New Grange, Ireland
by Philip Carr-Gomm
Built by the strong Dagda, it was a marvel, a court, a wonder hill.
The Book of Ballymote
New Grange is the largest and most impressive of several dozen prehistoric monuments found in the Boyne Valley 32 km (20 miles) northwest of Dublin in Ireland. Famous for being oriented to the winter solstice sunrise, New Grange was constructed 5,000 years ago, and forms part of a sacred landscape that includes the nearby site of Tara, seat of the ancient kings of Ireland.
Here and in the surrounding countryside, myths abound. The river Boyne is named after the goddess Boann, and its source is the magical Well of Segais. Nine hazel trees grow around this well, dropping their ripe nuts into the waters below to feed the ‘salmon of knowledge’ who swim in its depths. Just as salmon is plentiful in this stretch of the river, so stories of otherworldly figures and the accounts of their loves and lives gather around this sacred place.
The river goddess Boann mated with the father-god The Dagda to give birth to Aenghus Og the god of love, who took possession of the house built by his father. Gazing at it now, with its blocks of white quartz which gleam in the sun, we can sense his presence even today.
This was my palace. In days past many a one plucked here the purple flower of magic and the fruit of the tree of life..." And even as he spoke, a light began to glow and to pervade the cave, and to obliterate the stone walls and the antique hieroglyphics engraven thereon, and to melt the earthen floor into itself like a fiery sun suddenly uprisen within the world, and there was everywhere a wandering ecstasy of sound; light and sound were one; light had a voice... "I am Aengus, men call me young. I am the sunlight in the heart, moonlight in the mind; I am the light at the end of every dream... I will make you immortal; for my palace opens into the Gardens of the Sun.
A Dream of Angus Og, AE (George Russell) 1897
19 km (12 miles) southwest of Tara, royal city of the High Kings of Ireland, the River Boyne curls its way around the land to form a bowl about 5 km (3 miles) wide and 1.61 km (1 mile) deep. This area is known as the Brugh na Bóinne, ‘The Palace of the Boyne’, and it is one of the most impressive sacred landscapes and archaeological sites in all of Europe.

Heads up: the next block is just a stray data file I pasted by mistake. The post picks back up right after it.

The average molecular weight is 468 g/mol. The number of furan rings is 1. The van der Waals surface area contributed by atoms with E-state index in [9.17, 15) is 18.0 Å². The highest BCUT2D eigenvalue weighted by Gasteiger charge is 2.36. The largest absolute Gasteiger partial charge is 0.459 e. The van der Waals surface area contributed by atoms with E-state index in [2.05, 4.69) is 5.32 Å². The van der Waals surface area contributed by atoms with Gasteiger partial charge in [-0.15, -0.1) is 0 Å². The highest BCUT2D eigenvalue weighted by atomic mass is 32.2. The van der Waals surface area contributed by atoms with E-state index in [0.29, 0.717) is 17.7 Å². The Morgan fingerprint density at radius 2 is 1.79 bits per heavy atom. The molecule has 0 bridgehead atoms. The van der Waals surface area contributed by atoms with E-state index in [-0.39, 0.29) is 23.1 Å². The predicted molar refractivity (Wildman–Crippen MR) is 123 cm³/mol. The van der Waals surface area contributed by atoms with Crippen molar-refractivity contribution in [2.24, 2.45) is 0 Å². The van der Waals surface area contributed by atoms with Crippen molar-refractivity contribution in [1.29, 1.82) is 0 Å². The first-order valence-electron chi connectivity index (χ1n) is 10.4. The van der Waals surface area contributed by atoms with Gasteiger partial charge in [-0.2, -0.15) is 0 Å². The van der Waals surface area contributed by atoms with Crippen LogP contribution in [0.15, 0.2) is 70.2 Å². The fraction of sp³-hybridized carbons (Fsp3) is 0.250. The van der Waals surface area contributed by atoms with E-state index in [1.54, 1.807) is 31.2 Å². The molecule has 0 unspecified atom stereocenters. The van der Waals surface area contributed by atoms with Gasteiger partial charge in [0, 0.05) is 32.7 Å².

Twenty six passage tombs dated to the Bronze Age can be found in this part of the Boyne Valley, leading some scholars to compare it with the royal cemetery in Upper Egypt, and calling it Ireland’s own ‘Valley of the Kings’. But many now believe that it is more than just the resting place for the bones of an ancient people who lived in this fertile region.
The most striking of the monuments in this valley is New Grange – an enormous artificial mound built in around 3250BC covering an acre of land that has now been dramatically renovated with blocks of white quartz which blaze in the sun. Its entrance reveals at once the mystery that many people feel lies at the heart of this sacred landscape.
A Place of Mystery
As you walk towards the monument on the hill you notice at once how around the base of the mound many of its 97 large granite kerbstones are carved with geometric designs of spirals, lozenges, zigzags, and other symbols, reminiscent of the patterns found on the stones at the mound of Gavrinis in Brittany (see page 00). Facing the white wall of stone as you walk towards the entrance you come to the most magnificent kerbstone of all, with its swirling carvings of a triple spiral, double spirals, concentric semi-circles and lozenges.
This is the first clue, perhaps, that this is a place of mystery – a place of return to the centre, of spiralling in to the heart of life. But then look up to the entrance itself and notice the peculiar opening above it. This is known as the ‘roof box’ and it is a chamber that runs above the entrance passage-way bringing light to the innermost sanctuary of the mound. And here is the second clue: this chamber is oriented to the winter solstice sunrise – the time of the longest night in December when the sun is reborn from its winter sleep and the days start growing longer again.
When New Grange was first discovered in the modern era in 1699 by Charles Campbell, the roofbox remained hidden, but later archaeological restoration started to reveal the grandeur of this monument. It is now estimated that 200,000 tons of granite from Dundalk Bay, 120 km (75 miles) away, together with white quartz brought from the Wicklow mountains, 80 km (50 miles) away, were used to create the great cairn, which was surrounded by a circle of standing stones. Originally this circle was probably of 38 stones. Today only 12 remain.
The Sunrise Initiation
The roofbox was discovered by Professor Michael Kelly and his team during major restoration works carried out in the 1960s. They unearthed the opening to the shaft to find that it was half obscured by a square block of quartz. There were scratches on this stone as if it had worked as a shutter that had often been slid to and fro. Kelly remembered a local tradition that the sun always shone into the tomb at midsummer, but checking the orientation of the shaft showed that it faced not the midsummer, but the midwinter sun.